Just how dangerous was the Obama administration's move to swap five Guantanamo detainees for Bowe Bergdahl? It's hard to say, but as of January roughly 29% of the 614 Guantanamo detainees released so far had returned to the fight, the Wall Street Journal reports, based on Director of National Intelligence figures. CNN offers a little more nuance to that figure, noting that only about 100 (16.6%) have been "confirmed" as returning to "terrorist activities," while another 70 are suspected of doing so.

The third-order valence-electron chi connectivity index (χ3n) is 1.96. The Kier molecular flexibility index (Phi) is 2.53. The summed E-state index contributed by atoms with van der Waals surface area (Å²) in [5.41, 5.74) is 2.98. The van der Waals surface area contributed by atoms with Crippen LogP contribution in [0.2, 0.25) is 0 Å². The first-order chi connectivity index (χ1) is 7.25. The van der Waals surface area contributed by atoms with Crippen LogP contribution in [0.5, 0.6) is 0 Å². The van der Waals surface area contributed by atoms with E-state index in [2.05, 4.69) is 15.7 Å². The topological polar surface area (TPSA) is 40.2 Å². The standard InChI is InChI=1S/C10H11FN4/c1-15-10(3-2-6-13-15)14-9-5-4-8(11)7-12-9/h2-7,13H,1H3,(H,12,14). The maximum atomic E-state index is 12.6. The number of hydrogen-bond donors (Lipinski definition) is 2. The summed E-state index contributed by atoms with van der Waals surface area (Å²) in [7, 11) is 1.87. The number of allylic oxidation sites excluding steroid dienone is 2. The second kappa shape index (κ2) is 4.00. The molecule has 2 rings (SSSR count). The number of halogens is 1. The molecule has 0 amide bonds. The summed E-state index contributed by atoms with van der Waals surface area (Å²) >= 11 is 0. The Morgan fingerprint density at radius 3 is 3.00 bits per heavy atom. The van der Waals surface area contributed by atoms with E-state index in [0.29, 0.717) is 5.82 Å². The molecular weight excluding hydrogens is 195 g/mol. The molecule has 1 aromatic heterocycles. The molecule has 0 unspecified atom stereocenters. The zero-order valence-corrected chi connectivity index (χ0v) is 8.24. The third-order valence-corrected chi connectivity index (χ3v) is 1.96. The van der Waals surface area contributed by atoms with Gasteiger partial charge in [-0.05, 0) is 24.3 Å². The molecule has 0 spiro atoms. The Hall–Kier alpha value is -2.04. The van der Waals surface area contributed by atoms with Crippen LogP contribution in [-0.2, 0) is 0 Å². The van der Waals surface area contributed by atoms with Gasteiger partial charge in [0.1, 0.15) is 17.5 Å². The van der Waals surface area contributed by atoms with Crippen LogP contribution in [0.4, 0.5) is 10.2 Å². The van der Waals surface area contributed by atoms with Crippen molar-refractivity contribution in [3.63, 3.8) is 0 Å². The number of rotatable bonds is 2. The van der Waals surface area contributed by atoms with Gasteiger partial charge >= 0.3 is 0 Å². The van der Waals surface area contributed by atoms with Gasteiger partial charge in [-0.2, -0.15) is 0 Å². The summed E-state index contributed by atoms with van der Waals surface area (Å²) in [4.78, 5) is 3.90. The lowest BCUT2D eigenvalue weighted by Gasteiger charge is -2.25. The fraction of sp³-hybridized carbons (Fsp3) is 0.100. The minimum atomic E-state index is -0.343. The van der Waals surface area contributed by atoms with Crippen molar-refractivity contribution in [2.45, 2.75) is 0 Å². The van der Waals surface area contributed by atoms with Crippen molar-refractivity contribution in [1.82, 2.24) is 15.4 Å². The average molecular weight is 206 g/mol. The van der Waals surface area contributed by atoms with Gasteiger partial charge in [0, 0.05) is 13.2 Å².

In some cases, that's had dire consequences. The Journal details the story of three Moroccan militants who wound up forming a vicious militant group in Syria, spearheading a major massacre of religious minorities last August. Two have since died, and their deaths brought outpourings of militant grief. "It's like if a famous singer dies," one member of their group said. "They were in Guantanamo, defying America." Still, CNN notes that the numbers are low compared to the 50-60% recidivism rate for inmates released from normal US prisons. The specific prisoners swapped for Bergdahl were mostly detained early in the Afghan war based on their association with the Taliban regime, rather than with al-Qaeda—though some allegedly had "directly associated" with Osama bin Laden. (Read more Bowe Bergdahl stories.)